Another important precedent for the Stock Market Law was the Law No. 550 regarding the Companies or Entities which Offer Stock, Bonds or Instruments for Public Sale, dated December 23rd, 1964. Its purpose was to pro­tect investors, who at the time of its promul­gation were victims of deceitful actions com­mitted by a group of companies dedicated to trading of illegal or false securities. As a consequence of the above, the legislator was required to subject public offering of stock to prior approval by the Superintendence of Banks. Although it is true that Law No. 550 solved the protection needs of the time, due to the protecting nature itself, the law was perceived by Dominican companies as a limi­tation to the development of a public stock market.

Despite the existence of Laws Nos. 3553 and 550, the stock market of the DR has been in­cipient at all times. It was not until the end of the decade of the 1980s that the interest of the economic agents began, when through the Decree No. 554-89 dated February 20th, 1989 the Stock Market of the DR was cre­ated as a non-profit organization, operating as a self-regulating institution since 1991.

To this date, most of the companies in need of capital have had to satisfy their financing needs through bank loans, issuance of active bonds, fixed interest securities, such as com­mercial papers, and on very rare occasions through the incursion in foreign stock mar­kets. Similar limitations are faced by inves­tors, who have limited investments in fixed assets bonds and in some cases to invest­ment in securities issued and placed by for­eign companies in foreign markets.

Laws Nos. 3353 and 550 of, 1953 and 1964, respectively, were revoked by Law 19-00.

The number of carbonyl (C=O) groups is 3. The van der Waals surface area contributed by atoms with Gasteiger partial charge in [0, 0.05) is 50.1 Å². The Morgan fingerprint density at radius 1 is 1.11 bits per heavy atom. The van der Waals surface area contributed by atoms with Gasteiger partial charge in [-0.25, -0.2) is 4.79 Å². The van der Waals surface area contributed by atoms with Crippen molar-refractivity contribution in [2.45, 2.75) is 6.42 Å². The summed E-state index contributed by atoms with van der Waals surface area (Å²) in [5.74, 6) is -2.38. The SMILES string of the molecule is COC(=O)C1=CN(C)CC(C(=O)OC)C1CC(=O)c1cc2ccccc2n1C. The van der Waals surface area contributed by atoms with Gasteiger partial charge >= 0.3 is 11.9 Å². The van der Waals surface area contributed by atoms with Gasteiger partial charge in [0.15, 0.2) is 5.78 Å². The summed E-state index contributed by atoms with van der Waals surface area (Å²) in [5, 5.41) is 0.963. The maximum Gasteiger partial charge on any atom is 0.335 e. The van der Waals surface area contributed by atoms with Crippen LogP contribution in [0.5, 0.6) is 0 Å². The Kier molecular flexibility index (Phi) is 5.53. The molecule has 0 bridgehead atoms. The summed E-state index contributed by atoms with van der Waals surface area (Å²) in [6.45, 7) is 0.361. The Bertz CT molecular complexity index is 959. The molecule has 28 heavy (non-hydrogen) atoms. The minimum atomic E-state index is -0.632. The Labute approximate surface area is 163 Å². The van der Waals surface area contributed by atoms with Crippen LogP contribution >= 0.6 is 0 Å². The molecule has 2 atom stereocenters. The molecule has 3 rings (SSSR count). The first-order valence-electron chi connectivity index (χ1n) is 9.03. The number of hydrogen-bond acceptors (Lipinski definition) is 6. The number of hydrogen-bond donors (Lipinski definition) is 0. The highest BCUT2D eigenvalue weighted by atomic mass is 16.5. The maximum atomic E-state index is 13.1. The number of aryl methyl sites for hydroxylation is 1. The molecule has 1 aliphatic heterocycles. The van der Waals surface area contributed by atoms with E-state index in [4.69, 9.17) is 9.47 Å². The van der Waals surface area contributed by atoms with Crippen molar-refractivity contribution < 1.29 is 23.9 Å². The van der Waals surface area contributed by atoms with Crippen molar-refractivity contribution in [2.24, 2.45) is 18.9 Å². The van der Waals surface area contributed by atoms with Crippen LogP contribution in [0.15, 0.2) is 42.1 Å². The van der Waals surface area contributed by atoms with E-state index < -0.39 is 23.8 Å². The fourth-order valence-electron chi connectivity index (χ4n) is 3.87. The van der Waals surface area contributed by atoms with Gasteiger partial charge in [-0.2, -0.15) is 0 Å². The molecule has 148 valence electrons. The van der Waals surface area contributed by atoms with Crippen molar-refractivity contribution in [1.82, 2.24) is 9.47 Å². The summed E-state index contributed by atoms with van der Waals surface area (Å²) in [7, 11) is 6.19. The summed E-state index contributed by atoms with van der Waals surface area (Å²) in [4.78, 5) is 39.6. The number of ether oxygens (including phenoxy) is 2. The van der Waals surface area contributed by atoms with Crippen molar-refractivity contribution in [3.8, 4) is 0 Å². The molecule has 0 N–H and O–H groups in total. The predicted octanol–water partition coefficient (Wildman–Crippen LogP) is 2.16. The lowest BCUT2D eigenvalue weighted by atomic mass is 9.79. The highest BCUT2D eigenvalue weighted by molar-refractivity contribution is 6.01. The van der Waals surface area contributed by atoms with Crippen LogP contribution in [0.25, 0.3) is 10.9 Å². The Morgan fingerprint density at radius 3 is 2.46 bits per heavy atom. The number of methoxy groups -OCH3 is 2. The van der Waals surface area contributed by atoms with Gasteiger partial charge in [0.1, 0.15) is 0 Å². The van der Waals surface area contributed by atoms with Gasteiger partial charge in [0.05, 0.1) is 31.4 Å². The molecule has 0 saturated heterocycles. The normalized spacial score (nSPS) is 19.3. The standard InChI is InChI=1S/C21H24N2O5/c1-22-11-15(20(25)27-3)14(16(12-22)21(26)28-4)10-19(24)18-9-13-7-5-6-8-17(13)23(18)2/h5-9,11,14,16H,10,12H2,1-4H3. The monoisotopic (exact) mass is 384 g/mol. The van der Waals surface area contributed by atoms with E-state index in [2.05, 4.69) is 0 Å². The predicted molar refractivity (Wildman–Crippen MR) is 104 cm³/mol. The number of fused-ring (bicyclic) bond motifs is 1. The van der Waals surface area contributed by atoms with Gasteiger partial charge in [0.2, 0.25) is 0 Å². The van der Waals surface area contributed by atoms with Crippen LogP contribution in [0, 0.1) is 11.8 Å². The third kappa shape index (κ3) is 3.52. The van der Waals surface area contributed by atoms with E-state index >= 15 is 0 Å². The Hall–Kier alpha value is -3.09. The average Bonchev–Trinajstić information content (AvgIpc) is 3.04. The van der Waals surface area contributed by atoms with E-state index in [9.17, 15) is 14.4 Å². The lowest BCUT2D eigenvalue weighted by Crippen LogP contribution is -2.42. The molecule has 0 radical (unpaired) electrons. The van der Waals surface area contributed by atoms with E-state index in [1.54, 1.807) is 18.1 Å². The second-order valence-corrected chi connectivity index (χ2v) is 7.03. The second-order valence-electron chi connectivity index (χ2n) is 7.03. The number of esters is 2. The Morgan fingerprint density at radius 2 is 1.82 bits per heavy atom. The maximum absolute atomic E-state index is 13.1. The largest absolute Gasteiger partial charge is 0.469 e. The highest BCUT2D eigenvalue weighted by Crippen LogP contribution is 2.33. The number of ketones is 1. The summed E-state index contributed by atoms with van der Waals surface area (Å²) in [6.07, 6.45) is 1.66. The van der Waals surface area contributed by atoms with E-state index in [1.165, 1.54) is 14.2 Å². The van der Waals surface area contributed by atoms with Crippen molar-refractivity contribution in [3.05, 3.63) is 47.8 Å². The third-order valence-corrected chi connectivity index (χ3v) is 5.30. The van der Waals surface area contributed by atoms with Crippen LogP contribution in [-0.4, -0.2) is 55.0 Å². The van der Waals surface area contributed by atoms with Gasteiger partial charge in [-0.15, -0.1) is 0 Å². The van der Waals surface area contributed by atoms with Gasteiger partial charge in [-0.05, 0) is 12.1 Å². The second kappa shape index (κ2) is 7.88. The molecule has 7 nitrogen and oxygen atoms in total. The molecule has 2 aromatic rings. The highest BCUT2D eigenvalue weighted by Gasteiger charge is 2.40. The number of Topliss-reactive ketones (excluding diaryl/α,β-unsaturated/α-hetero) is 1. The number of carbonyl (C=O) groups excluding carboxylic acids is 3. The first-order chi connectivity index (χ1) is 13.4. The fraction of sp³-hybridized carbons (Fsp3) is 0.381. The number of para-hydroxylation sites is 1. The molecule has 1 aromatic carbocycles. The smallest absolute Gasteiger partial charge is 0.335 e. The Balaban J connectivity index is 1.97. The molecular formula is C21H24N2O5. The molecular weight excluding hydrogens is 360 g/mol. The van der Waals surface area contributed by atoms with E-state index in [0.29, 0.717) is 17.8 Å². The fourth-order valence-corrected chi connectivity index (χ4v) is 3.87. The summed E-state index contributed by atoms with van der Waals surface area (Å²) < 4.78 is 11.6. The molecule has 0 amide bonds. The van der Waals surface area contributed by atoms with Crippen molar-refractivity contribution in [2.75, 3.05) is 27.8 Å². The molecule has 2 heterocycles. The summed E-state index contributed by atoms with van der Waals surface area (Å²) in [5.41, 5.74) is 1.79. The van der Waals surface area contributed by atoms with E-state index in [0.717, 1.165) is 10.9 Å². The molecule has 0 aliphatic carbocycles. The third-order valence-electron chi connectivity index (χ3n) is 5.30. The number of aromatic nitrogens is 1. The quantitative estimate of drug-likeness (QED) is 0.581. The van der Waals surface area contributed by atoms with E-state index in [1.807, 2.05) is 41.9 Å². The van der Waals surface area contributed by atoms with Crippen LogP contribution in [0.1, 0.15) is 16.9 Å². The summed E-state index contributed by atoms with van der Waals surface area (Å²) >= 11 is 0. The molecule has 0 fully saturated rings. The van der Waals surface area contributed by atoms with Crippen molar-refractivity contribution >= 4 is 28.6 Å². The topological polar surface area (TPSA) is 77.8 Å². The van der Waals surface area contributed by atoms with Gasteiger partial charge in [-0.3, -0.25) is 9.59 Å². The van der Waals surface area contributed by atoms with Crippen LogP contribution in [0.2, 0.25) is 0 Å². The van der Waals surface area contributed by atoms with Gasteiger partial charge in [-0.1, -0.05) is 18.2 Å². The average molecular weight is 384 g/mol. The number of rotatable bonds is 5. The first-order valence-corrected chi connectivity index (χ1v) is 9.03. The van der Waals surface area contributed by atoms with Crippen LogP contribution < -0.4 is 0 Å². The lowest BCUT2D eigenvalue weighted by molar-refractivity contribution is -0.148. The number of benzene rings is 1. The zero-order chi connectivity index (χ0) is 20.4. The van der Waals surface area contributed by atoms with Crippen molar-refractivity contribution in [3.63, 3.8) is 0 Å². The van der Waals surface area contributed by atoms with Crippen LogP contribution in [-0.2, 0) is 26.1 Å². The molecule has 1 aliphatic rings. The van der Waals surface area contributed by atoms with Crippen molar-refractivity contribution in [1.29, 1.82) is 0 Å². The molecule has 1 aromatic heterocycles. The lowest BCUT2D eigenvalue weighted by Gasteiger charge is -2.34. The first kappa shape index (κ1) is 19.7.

The Stock Market Law defines, throughout its text, the terms essential to its adequate in­terpretation. Following are some of the most important ones:

Value: According to Article 2 of the Stock Market Law, value is the right or the set of rights of essentially an economic content, ne­gotiable in the stock market, including stock, bonds, certificates, debentures, bills, instru­ments representative of commodities or re­sulting from securitization operations. It also includes futures and purchase-sales options on securities and commodities, and other bearer bonds of any nature.

Spot Market: Within the purview of this law, spot market will refer to those operations involving initial placement of stock issue, through which the issuers obtain financing for their activities, according to the Article 3 of the Law 19-00.

Secondary Market: According to the Article 3 of the Law 19-00, operations which involve the transfer of securities which were previ­ously placed through the Spot Market, with the objective of facilitating liquidity to bond­holders.

Public Stock Offer: Is one addressed to the public in general or to specific sectors of it, through any mass media communication mean so that they may acquire, alienate or ne­gotiate instruments of any nature in the stock market. In this respect it envisages that those offers which do not conform to this definition will be private in nature and will not be subject to the provisions of the Stock Market, accord­ing to the Article 4 of the referred law.